Of course, the most recognized next step to this is turning that device on its edge into a FinFET or multi-gate transistor. The idea is that you get much better electrostatic control by having a gate at what used to be the top and the bottom – which are now simply two sides because the thing has been flipped on edge. Done exactly that way, it’s a dual-gate device (both sides of the fin); if the top of the fin has a thin oxide cap with the gate over it as well, it’s a tri-gate device.

This is really part of a migration from transistors where the gate controls only one side of the channel (the top of a planar transistor). FinFETs take that to two or three sides; the next obvious step is silicon nano-wires, since now you can surround the channel completely with the gate, controlling all sides in a gate-all-around (GAA) configuration.

Alternative materials to silicon are also under consideration, although nothing we haven’t heard of before. III/V materials look particularly promising for nFETs; germanium or SiGe can fill the bill for pFETs.

Beyond this, we enter the realm of carbon. There’s lots of interest in graphene, but, as a single layer, it has no bandgap, and so it can’t be used for switching: its promise lies more in the RF arena. Rolling graphene up into carbon nanotubes (CNTs) yields the desired bandgap, and that’s the anticipated direction for digital logic.

The other major area of concern is interconnect in general. One somewhat surprising thing that has changed is that reducing dimensions no longer does what it used to do. It used to be that, by shrinking everything, you could stuff more on a wafer and you could get better performance. At the most aggressive technologies, however, that’s no longer the case.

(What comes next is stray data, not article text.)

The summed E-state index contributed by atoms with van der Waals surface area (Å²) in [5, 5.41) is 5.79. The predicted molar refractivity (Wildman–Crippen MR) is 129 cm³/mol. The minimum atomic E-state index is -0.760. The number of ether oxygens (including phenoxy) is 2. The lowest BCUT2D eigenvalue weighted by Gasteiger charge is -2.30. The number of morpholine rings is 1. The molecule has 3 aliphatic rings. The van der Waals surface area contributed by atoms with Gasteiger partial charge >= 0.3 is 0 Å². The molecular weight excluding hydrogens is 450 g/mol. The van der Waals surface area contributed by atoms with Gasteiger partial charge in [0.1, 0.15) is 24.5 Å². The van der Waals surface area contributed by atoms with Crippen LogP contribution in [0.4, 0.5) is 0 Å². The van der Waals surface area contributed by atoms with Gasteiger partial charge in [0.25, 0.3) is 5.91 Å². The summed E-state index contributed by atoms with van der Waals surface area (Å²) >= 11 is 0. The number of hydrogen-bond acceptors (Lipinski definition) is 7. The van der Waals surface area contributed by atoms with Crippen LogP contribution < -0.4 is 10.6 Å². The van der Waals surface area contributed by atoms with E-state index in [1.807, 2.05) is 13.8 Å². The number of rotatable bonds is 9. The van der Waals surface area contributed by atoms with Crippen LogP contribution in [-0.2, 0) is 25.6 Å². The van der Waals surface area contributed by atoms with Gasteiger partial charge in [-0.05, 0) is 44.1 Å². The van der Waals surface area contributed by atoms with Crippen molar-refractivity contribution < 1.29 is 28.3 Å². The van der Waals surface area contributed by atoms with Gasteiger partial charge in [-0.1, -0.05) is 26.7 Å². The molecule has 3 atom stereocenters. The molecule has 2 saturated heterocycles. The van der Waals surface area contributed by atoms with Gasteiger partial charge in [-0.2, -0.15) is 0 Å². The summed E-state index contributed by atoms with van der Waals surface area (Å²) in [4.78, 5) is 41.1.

As wires get smaller, the resistance increases, along with the current density. Capacitance between wires grows. Bigger R and bigger C are not helpful in keeping delays under control. IBM is working on lower-? materials to mitigate this.

Meanwhile, there are mechanical concerns with reliability and overall strength: these new materials don’t themselves perform as well mechanically as the older tried-and-true materials. This really gets to be a materials-stack engineering game, with seed layers helping to bond the materials more firmly and to transfer mismatch stresses better. Likewise, capping materials can ensure that the main conducting material stays put and doesn’t migrate into the dielectric that covers it.

Line-to-line leakage is also an issue, largely due to wafer “damage” or imperfections caused by process steps like chemical-mechanical polishing (CMP). IBM in particular is trying to optimize those process steps so that there are fewer opportunities for such leakage.

At some point, all of this becomes too hard to manage, and photonics enters the picture. This literally involves the ability to multiplex multiple signals at different frequencies on a single “conductor,” demuxing them at their destinations and then converting back to electrical signals. All of which requires technology development to be of any use.

So there you have it. The CPA has a roadmap, and this is it. It’s not that they’re doing anything radically different than you might hear from someone else; it’s simply that they want to be sure that everyone understands that they’re in the game just as much as any other foundry you might be able to think of. And if they had a choice as to what you would take away from this article, that would probably be it.

Of course, roadmaps are easy. It’s implementing them that’s a pain in the tuckus…

 

(And the Common Platform Alliance isn’t the only place that 14 nm is being publicly addressed…)